Tai Chi Fighting Strategy
One of the common misconceptions about tai chi fighting strategy is that it is indirect – that it is a purely yielding and passive “defensive” strategy. This misconception may be inspired by the fact that tai chi solo training appears soft, gentle, and full of large circular movements. Even in the two person training exercises, we often see large rolling circles that follow the opponents attack rather than intercepting it. Here, one must learn to distinguish between training methods and the practical self-defence skills which are developed by those training methods. These gentle flowing exercises are actually training the students to find the most direct route to the opponent’s centre.
Another impression that many people have is that the tai chi strategy is to just keep yielding until the opponent gets tired or falls down of their own accord. While this might happen if the attacker is incompetent, it is not to be relied upon as a prudent strategy.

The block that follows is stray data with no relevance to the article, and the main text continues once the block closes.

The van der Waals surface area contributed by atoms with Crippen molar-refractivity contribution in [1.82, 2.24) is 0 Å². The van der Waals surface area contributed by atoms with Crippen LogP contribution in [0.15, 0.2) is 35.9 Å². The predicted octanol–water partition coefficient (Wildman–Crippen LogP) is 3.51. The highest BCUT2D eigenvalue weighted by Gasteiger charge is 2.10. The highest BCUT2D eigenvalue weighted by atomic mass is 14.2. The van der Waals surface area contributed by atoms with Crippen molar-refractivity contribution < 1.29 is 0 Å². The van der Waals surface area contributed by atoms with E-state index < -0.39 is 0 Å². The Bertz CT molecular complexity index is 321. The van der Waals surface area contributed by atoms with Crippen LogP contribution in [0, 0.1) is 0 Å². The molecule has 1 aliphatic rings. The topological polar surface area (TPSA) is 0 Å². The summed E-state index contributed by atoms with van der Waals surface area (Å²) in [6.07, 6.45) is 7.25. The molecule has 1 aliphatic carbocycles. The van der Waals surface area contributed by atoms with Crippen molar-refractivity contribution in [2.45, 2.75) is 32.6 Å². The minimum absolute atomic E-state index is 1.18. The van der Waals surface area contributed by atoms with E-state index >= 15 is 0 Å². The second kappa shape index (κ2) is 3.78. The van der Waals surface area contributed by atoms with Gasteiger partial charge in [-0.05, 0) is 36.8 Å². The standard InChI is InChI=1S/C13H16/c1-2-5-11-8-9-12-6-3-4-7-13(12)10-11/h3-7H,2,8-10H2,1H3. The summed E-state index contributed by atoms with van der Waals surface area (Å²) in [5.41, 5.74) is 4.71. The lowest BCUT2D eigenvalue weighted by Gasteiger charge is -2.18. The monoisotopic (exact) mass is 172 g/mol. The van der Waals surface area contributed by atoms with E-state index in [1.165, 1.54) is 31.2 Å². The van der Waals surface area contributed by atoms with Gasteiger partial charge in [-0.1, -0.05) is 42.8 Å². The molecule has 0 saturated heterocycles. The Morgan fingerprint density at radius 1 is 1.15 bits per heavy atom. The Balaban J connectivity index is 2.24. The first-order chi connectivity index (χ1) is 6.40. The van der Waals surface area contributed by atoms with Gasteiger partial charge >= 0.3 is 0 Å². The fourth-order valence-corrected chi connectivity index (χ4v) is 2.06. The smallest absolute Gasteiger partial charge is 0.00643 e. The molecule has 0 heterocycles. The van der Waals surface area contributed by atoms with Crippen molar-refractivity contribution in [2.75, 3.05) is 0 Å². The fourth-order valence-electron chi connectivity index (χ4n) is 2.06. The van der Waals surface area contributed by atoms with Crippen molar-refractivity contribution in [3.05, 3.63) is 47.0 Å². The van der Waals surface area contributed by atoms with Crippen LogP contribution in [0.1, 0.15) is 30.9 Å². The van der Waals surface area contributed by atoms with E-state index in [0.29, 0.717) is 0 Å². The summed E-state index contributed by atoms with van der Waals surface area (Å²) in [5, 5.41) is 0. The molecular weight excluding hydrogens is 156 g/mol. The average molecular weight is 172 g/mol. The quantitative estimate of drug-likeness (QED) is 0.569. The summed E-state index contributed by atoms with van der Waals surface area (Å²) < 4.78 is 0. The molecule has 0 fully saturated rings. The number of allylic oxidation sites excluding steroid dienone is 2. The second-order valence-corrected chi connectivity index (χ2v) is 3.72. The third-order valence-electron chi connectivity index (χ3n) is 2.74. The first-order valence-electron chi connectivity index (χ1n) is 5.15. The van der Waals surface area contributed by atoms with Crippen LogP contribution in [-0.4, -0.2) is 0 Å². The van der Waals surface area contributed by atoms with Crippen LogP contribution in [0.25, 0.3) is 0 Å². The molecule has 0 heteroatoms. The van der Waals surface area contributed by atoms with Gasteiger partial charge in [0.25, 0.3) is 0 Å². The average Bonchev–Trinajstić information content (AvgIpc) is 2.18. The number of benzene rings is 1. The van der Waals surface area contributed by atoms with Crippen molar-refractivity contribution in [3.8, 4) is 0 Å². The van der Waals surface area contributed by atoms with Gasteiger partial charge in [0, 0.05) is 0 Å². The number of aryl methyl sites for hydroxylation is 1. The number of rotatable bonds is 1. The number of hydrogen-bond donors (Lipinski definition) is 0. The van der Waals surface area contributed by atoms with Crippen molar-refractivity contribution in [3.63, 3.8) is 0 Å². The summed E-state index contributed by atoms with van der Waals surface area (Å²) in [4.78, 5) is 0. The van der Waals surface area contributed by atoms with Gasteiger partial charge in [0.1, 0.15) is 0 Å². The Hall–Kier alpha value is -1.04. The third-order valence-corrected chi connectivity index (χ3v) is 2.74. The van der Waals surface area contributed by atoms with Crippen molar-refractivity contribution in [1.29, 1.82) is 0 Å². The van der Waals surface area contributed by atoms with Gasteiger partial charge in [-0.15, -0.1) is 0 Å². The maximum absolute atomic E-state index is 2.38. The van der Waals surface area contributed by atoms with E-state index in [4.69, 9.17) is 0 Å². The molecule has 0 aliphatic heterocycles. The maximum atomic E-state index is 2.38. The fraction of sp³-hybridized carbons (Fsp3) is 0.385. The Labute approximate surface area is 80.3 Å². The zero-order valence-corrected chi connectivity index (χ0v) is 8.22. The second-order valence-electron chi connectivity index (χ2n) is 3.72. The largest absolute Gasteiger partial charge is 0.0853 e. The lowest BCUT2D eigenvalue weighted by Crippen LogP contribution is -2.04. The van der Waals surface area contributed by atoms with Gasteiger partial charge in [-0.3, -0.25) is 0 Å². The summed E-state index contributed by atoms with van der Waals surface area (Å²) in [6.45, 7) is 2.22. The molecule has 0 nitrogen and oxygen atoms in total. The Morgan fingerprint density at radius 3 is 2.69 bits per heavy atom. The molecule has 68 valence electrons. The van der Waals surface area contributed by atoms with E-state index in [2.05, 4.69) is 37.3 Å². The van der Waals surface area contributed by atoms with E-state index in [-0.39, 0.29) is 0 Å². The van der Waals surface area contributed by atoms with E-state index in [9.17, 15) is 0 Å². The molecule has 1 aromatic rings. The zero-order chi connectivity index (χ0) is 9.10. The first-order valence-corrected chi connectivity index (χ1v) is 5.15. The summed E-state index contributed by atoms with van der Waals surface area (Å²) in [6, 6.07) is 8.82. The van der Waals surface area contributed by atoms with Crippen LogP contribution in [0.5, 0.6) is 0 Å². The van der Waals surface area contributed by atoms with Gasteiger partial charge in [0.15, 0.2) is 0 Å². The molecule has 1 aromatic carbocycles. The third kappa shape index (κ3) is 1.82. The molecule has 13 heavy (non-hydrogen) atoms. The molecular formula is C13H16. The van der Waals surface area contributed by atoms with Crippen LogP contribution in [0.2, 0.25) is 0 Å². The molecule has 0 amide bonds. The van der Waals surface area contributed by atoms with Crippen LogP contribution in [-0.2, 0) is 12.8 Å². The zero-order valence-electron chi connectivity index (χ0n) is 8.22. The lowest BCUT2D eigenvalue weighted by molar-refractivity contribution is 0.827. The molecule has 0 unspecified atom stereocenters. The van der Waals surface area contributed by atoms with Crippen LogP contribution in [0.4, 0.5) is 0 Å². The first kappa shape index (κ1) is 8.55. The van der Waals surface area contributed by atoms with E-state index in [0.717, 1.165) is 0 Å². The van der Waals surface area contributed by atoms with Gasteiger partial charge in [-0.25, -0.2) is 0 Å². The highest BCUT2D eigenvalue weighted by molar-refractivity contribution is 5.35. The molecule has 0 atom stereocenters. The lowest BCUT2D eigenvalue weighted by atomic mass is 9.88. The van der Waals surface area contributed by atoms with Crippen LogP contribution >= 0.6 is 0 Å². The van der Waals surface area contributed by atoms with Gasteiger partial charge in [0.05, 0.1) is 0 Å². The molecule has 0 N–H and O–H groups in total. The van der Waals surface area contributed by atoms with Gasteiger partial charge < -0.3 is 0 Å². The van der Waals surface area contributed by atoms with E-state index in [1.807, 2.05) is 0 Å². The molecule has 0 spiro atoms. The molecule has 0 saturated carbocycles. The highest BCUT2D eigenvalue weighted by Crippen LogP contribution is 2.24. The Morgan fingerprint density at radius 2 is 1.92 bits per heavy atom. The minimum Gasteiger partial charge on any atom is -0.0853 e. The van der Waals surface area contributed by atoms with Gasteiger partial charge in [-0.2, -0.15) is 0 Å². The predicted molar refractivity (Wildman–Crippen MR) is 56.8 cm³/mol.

The strategy of tai chi is not passive. It is the aggressive search for balance and victory. Experience teaches us that efficient victory is never achieved through aggressively attacking the opponents’ strengths, or by directly resisting the attackers onslaught. Remember the Spartan strategy at Thermopylae.
We use circles as way to achieve directness, just as we use softness to achieve power, and slowness to achieve speed.
In the solo practice we use softness and relaxation to help develop a direct alignment with the centre of the earth with no lateral pressure or superfluous tension. This enables us to form an internal structure which is capable of withstanding an opponents direct pressure to our centre. But the purpose of this structure is not to resist the attack but to enable us to meet it without tension. The absence of tension allows us to neutralize the attack without yielding or resisting. We don’t try to take anything away from the force of the attack, we simply add to it the energy that will suit our purpose.